- The Washington Times - Thursday, December 18, 2003

The would-be assassin who almost killed President Reagan is a free man. After four days of weighing various legal and medical opinions, U.S. District Judge Paul Friedman decided that John Hinckley Jr. could leave the custody of a mental hospital for unsupervised visits with his parents. For the first time in 21 years, he will be allowed six day-long and two overnight visits, which will be spent in the Washington area. The leniency for this shooter is wrong on many counts.

What naturally comes to mind is how insensitive it is to Hinckley’s victims and their families to allow their assailant back on the streets. On March 30, 1981, he gunned down the president, White House Press Secretary Jim Brady, Secret Service agent Timothy McCarthy and police officer Thomas Delahunty in front of the Washington Hilton. While these men and their loved ones continue to struggle with the physical and psychological consequences of Hinckley’s violence, lawyers and psychiatrists argue that the criminal deserves the chance to have a normal life — a luxury his victims do not have.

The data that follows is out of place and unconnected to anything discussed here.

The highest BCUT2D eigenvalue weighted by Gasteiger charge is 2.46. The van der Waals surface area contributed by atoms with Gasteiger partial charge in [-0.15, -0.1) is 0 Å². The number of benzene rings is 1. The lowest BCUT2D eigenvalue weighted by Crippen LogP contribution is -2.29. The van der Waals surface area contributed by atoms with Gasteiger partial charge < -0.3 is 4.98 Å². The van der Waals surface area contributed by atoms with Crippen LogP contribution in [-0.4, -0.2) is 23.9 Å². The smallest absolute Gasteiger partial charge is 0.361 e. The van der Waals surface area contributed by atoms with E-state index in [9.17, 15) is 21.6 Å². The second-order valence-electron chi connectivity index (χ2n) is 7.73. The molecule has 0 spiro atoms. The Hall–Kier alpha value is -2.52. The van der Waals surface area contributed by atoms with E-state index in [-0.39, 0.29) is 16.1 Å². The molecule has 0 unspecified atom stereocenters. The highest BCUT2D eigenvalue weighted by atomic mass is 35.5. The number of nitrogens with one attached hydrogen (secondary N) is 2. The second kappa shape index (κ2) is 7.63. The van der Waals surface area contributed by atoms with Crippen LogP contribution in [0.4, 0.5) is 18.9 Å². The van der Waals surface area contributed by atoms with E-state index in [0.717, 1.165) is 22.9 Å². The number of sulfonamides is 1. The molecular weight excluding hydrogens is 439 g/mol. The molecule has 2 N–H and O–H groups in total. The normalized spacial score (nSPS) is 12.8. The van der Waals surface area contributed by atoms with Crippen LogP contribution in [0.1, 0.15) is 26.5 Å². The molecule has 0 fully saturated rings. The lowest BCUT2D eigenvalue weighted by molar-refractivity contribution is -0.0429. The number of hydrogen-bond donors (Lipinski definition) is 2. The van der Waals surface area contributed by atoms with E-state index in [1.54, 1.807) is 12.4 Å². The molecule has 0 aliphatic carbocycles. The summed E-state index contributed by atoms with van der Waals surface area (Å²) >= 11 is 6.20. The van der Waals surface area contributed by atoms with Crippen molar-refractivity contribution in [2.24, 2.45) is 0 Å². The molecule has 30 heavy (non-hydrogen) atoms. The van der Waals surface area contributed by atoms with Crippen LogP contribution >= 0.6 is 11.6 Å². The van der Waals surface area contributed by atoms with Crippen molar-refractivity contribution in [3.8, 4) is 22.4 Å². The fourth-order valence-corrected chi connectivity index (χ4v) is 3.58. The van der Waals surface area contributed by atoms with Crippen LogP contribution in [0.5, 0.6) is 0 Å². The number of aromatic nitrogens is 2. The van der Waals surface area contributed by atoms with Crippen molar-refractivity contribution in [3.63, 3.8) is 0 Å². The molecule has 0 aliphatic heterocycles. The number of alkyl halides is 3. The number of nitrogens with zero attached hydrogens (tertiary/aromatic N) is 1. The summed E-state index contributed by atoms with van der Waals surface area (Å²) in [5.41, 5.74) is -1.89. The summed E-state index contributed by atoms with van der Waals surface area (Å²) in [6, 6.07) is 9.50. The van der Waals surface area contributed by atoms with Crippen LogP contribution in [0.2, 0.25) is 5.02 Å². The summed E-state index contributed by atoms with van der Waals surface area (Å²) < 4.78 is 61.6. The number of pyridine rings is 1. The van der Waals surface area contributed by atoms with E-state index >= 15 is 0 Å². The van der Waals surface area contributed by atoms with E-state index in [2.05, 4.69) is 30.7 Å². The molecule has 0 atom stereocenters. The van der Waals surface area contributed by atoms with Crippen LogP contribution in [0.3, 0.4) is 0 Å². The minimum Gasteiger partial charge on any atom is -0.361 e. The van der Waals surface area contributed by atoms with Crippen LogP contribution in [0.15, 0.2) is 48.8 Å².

The diagnosed psychotic may still pose a danger to the public. Judge Friedman stipulated that Hinckley must stay medicated on his unsupervised visits and must remain in the custody of his parents, and ordered the Hinckleys to return him to the hospital immediately if any signs of trouble emerge. However, it is unlikely that his frail parents, who are in their 80s, will be able to do much if their son loses control. And as Michael Reagan, the son of the 40th president, pointed out, there are no safety guarantees. “As long as he takes his medicine he’s supposed to be OK,” he said. “Well, I don’t want to be around when he doesn’t.” This dangerous man was misdiagnosed before. After the 1981 assassination attempt, a spokesman for the gunman’s parents admitted that he “had been under psychiatric care [but] the evaluations did not alert anyone to the seriousness of the condition.”

At the end of the day, the Hinckley case isn’t only about medicine or his brain but about the law. As Judge Friedman made clear, he ruled on the statutes on the books, which hold that a patient is entitled to limited release if experts conclude that he is no longer a threat — which they have done. The problem with this is that Hinckley is not just any mental patient in custody for any violent act. In trying to kill the president, he had the potential to decapitate the U.S. government. For national security reasons, the law should categorically exclude from eligibility for limited release anyone who assassinates or attempts to assassinate the president — whether he is found to be insane or not. Such a law should be passed promptly when Congress returns in January.


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